Florida-based Magic Leap is a very mysterious company, by any standard. Founded in 2010 by Rony Abowitz. it has raised between $1.4 billion and $2 billion (depending on who you believe) in several rounds of financing. And all this without releasing a product. But in 2017 they did finally announce the forthcoming release a developer’s model and SDK, along with documentation and “learning resources” in 2018. Could this be one more to be added to our best VR list.
What they have developed is a display that projects light into the user’s eyes. This display is something between a full Head Mounted Display, of the kind that one sees with Virtual Reality, and a pair of glasses with attachments of the kind one sees on Augmented Reality hardware.
The company has raised $1.9 billion dollars in several funding rounds based on its R&D, the track record of its personnel and whatever technology it has demonstrated in private to its investors. And while we’re on the subject of investors, they include Google parent Alphabet, Alibaba and Qualcomm. And although not yet out there in the market with a product, they have been busy on several other fronts.
For example, on February 11, 2016, they joined the Entertainment Software Association and a week later they acquired the 3D division of Dacuda, a Swiss computer vision company. Then, in April of that year, they acquired Israeli cybersecurity company Northbit. Two months later, they announced a partnership with the R&D unit of Lucasfilm (a Disney subsidiary).
Although a highly secretive company, some of their known activities suggest that they are also a highly enterprising venture. For example, as far back as December 2014, they had appointed science fiction author Neal Stephenson as “Chief Futurist”. (How many companies have one of those.)
The company’s history is also quite unusual, if their Wikipedia entry is anything to go by:
According to past versions of its website, the startup evolved from a company named “Magic Leap Studios” which around 2010 was working on a graphic novel and a feature film series, and in 2011 became a corporation, releasing an augmented reality app at Comic-Con that year.
However, by late 2014, their publicly available patent and trademark applications suggested that they were aiming to create, not content but actual hardware – specifically augmented reality glasses. Moreover, the design of the product they have now released, suggests that they are aiming for a product that can superimpose a virtual image over a real-world view (i.e. augmented reality) whilst being able to block out the outside world when desired (i.e. virtual reality).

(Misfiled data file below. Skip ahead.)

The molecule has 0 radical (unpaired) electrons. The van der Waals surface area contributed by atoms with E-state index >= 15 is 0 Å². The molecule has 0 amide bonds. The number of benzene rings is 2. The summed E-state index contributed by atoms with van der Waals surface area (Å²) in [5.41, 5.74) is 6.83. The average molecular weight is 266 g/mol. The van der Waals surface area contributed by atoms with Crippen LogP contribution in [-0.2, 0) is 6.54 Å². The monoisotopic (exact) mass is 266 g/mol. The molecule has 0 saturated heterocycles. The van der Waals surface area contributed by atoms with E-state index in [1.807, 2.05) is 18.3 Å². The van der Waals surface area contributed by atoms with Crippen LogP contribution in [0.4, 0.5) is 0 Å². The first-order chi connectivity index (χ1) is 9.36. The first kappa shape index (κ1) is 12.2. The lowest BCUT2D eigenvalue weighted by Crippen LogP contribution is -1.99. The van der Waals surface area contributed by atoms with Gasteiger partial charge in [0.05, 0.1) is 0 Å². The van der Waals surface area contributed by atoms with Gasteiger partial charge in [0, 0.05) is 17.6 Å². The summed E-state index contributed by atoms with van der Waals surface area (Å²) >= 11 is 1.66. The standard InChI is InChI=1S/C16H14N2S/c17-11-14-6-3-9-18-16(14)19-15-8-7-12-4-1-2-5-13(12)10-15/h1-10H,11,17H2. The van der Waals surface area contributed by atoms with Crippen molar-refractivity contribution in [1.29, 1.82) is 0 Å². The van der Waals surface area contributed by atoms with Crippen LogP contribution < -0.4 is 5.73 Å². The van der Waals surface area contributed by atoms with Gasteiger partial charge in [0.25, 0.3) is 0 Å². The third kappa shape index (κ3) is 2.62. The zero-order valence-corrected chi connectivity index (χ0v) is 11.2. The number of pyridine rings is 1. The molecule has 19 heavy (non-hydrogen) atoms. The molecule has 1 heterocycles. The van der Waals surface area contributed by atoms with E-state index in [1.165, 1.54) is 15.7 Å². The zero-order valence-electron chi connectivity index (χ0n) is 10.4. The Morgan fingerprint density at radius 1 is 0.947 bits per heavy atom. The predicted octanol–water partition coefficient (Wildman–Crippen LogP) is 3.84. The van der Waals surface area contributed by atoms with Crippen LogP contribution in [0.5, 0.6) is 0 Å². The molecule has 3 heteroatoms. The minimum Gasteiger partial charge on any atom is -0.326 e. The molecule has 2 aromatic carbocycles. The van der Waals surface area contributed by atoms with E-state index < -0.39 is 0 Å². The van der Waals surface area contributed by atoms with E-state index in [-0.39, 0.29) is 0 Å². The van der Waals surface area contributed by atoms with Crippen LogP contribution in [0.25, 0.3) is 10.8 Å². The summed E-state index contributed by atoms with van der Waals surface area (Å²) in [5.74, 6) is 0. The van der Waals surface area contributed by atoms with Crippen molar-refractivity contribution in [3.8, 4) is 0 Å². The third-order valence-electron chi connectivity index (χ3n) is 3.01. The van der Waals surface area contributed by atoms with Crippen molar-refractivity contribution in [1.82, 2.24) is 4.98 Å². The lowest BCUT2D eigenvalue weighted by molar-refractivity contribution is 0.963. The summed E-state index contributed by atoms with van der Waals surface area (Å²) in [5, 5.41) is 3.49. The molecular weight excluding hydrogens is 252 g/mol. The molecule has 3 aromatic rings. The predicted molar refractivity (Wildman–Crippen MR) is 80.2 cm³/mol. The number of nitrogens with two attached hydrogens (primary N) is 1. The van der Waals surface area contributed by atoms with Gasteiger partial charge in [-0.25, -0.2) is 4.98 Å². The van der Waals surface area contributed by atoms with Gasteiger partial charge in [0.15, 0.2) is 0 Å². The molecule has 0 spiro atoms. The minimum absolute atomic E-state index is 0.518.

Magic Leap remains highly secretive about the technology, but analysts who have examined their patents have concluded that they use stacked silicon waveguides to project an image directly onto the retinas of the user’s eyes.
Early videos showing not the hardware but input through the device, suggested that it required further development. Overlaid “reflections” were not always where they were supposed to be and overlaid objects did not appear to be fully opaque and were therefore incapable of blocking out light from the real-world objects that they were in front of. This would prevent the Magic Leap from being fully immersive or even as versatile as augmented reality glasses ought to be.
But that was two years ago, and a lot of R&D has gone into this hardware since then.
Unfortunately, Magic Leap has still not given out any information on the price or release date. We know that it will need to be connected not to a computer, but to a dedicated device called a Lightpack. But we know very little else. The company says that the hardware will have sensors, but just what type and what they will “sense” remains a mystery. Visual sensors? Real-space location? Motion?
Magic Leap has hinted that the device will actually be able to “remember” an environment and recreate it later, or at least know how the environment is laid out. They also claim that the full caboodle will respond to voice and gestures and be able to track head and even eye positions. They also say it will have a handheld remote – although why it would need one if it can track gestures is not clear.
Evidently, then, this is a company that prefers to “get it right” behind closed-doors rather than release a kludgy, unfinished product. They have spent a lot of time getting it right and managed to raise a lot of money from companies that understand technology. If I were placing a bet on the breakthrough consumer technology company of 2018, Magic Leap would be a good candidate for my money.